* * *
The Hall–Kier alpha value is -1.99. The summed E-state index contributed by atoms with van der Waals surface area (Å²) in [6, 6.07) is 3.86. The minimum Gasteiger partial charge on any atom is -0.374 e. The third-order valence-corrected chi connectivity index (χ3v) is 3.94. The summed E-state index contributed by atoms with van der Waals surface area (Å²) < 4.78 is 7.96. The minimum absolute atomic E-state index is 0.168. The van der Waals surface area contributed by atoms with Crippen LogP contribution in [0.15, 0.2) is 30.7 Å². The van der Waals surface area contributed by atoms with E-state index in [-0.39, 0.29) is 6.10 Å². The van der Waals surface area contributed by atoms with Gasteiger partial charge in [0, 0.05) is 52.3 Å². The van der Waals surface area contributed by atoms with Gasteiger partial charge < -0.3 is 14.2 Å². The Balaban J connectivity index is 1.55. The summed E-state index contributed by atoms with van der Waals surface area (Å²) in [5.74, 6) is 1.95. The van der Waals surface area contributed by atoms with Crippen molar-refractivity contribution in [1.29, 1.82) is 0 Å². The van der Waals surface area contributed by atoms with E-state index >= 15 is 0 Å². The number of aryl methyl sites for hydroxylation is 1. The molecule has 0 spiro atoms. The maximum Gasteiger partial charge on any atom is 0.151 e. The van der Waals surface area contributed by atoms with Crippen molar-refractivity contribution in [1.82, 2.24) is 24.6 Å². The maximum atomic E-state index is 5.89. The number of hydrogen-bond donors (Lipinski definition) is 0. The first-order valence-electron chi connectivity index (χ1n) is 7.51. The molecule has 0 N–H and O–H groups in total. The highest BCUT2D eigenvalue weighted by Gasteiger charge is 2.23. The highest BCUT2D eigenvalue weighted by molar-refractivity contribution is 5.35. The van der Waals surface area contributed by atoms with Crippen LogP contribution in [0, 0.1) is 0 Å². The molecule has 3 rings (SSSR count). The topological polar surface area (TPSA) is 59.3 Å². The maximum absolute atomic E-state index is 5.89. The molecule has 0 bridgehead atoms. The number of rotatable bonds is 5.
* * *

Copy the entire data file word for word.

The Hall–Kier alpha value is -1.99. The summed E-state index contributed by atoms with van der Waals surface area (Å²) in [6, 6.07) is 3.86. The minimum Gasteiger partial charge on any atom is -0.374 e. The third-order valence-corrected chi connectivity index (χ3v) is 3.94. The summed E-state index contributed by atoms with van der Waals surface area (Å²) < 4.78 is 7.96. The minimum absolute atomic E-state index is 0.168. The van der Waals surface area contributed by atoms with Crippen LogP contribution in [0.15, 0.2) is 30.7 Å². The van der Waals surface area contributed by atoms with E-state index in [-0.39, 0.29) is 6.10 Å². The van der Waals surface area contributed by atoms with Gasteiger partial charge in [0, 0.05) is 52.3 Å². The van der Waals surface area contributed by atoms with Gasteiger partial charge < -0.3 is 14.2 Å². The Balaban J connectivity index is 1.55. The summed E-state index contributed by atoms with van der Waals surface area (Å²) in [5.74, 6) is 1.95. The van der Waals surface area contributed by atoms with Crippen molar-refractivity contribution in [1.29, 1.82) is 0 Å². The van der Waals surface area contributed by atoms with E-state index >= 15 is 0 Å². The number of aryl methyl sites for hydroxylation is 1. The molecule has 0 spiro atoms. The maximum Gasteiger partial charge on any atom is 0.151 e. The van der Waals surface area contributed by atoms with Crippen molar-refractivity contribution in [1.82, 2.24) is 24.6 Å². The maximum atomic E-state index is 5.89. The number of hydrogen-bond donors (Lipinski definition) is 0. The first-order valence-electron chi connectivity index (χ1n) is 7.51. The molecule has 0 N–H and O–H groups in total. The highest BCUT2D eigenvalue weighted by Gasteiger charge is 2.23. The highest BCUT2D eigenvalue weighted by molar-refractivity contribution is 5.35. The van der Waals surface area contributed by atoms with Crippen LogP contribution in [0, 0.1) is 0 Å². The molecule has 3 rings (SSSR count). The topological polar surface area (TPSA) is 59.3 Å². The maximum absolute atomic E-state index is 5.89. The molecule has 0 bridgehead atoms. The number of rotatable bonds is 5.